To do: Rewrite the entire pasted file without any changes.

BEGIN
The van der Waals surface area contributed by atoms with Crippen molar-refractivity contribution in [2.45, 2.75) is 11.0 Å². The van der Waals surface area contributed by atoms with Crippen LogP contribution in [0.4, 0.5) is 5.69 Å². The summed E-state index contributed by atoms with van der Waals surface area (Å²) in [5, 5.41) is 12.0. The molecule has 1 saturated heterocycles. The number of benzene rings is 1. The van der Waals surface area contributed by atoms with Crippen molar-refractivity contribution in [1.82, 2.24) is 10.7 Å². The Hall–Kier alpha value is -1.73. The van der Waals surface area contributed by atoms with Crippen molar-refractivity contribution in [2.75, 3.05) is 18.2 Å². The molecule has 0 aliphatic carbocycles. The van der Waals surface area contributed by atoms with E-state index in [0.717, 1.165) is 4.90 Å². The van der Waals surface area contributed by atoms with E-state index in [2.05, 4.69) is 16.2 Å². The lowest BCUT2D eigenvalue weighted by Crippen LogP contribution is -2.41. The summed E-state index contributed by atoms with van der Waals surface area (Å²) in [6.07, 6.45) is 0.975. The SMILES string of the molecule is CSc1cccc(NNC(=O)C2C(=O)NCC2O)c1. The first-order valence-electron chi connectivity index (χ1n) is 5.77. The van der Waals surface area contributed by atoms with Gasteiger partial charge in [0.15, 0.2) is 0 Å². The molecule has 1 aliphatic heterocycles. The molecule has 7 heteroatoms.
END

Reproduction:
The van der Waals surface area contributed by atoms with Crippen molar-refractivity contribution in [2.45, 2.75) is 11.0 Å². The van der Waals surface area contributed by atoms with Crippen LogP contribution in [0.4, 0.5) is 5.69 Å². The summed E-state index contributed by atoms with van der Waals surface area (Å²) in [5, 5.41) is 12.0. The molecule has 1 saturated heterocycles. The number of benzene rings is 1. The van der Waals surface area contributed by atoms with Crippen molar-refractivity contribution in [1.82, 2.24) is 10.7 Å². The Hall–Kier alpha value is -1.73. The van der Waals surface area contributed by atoms with Crippen molar-refractivity contribution in [2.75, 3.05) is 18.2 Å². The molecule has 0 aliphatic carbocycles. The van der Waals surface area contributed by atoms with E-state index in [0.717, 1.165) is 4.90 Å². The van der Waals surface area contributed by atoms with E-state index in [2.05, 4.69) is 16.2 Å². The lowest BCUT2D eigenvalue weighted by Crippen LogP contribution is -2.41. The summed E-state index contributed by atoms with van der Waals surface area (Å²) in [6.07, 6.45) is 0.975. The SMILES string of the molecule is CSc1cccc(NNC(=O)C2C(=O)NCC2O)c1. The first-order valence-electron chi connectivity index (χ1n) is 5.77. The van der Waals surface area contributed by atoms with Gasteiger partial charge in [0.15, 0.2) is 0 Å². The molecule has 1 aliphatic heterocycles. The molecule has 7 heteroatoms.